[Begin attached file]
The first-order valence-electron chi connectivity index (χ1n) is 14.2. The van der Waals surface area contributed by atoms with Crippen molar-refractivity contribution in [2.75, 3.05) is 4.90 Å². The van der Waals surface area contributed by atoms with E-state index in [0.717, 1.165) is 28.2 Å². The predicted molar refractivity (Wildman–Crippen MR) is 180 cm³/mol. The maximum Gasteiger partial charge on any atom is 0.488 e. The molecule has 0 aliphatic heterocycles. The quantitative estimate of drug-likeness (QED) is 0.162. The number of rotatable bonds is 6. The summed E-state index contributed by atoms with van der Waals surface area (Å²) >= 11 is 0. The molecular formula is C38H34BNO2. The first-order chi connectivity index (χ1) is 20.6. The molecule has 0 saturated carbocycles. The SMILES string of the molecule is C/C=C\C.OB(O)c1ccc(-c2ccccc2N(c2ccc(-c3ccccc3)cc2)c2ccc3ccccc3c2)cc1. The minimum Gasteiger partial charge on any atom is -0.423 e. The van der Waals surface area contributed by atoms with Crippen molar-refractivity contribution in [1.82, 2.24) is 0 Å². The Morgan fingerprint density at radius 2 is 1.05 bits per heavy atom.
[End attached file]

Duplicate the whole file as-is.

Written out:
The first-order valence-electron chi connectivity index (χ1n) is 14.2. The van der Waals surface area contributed by atoms with Crippen molar-refractivity contribution in [2.75, 3.05) is 4.90 Å². The van der Waals surface area contributed by atoms with E-state index in [0.717, 1.165) is 28.2 Å². The predicted molar refractivity (Wildman–Crippen MR) is 180 cm³/mol. The maximum Gasteiger partial charge on any atom is 0.488 e. The molecule has 0 aliphatic heterocycles. The quantitative estimate of drug-likeness (QED) is 0.162. The number of rotatable bonds is 6. The summed E-state index contributed by atoms with van der Waals surface area (Å²) >= 11 is 0. The molecular formula is C38H34BNO2. The first-order chi connectivity index (χ1) is 20.6. The molecule has 0 saturated carbocycles. The SMILES string of the molecule is C/C=C\C.OB(O)c1ccc(-c2ccccc2N(c2ccc(-c3ccccc3)cc2)c2ccc3ccccc3c2)cc1. The minimum Gasteiger partial charge on any atom is -0.423 e. The van der Waals surface area contributed by atoms with Crippen molar-refractivity contribution in [1.82, 2.24) is 0 Å². The Morgan fingerprint density at radius 2 is 1.05 bits per heavy atom.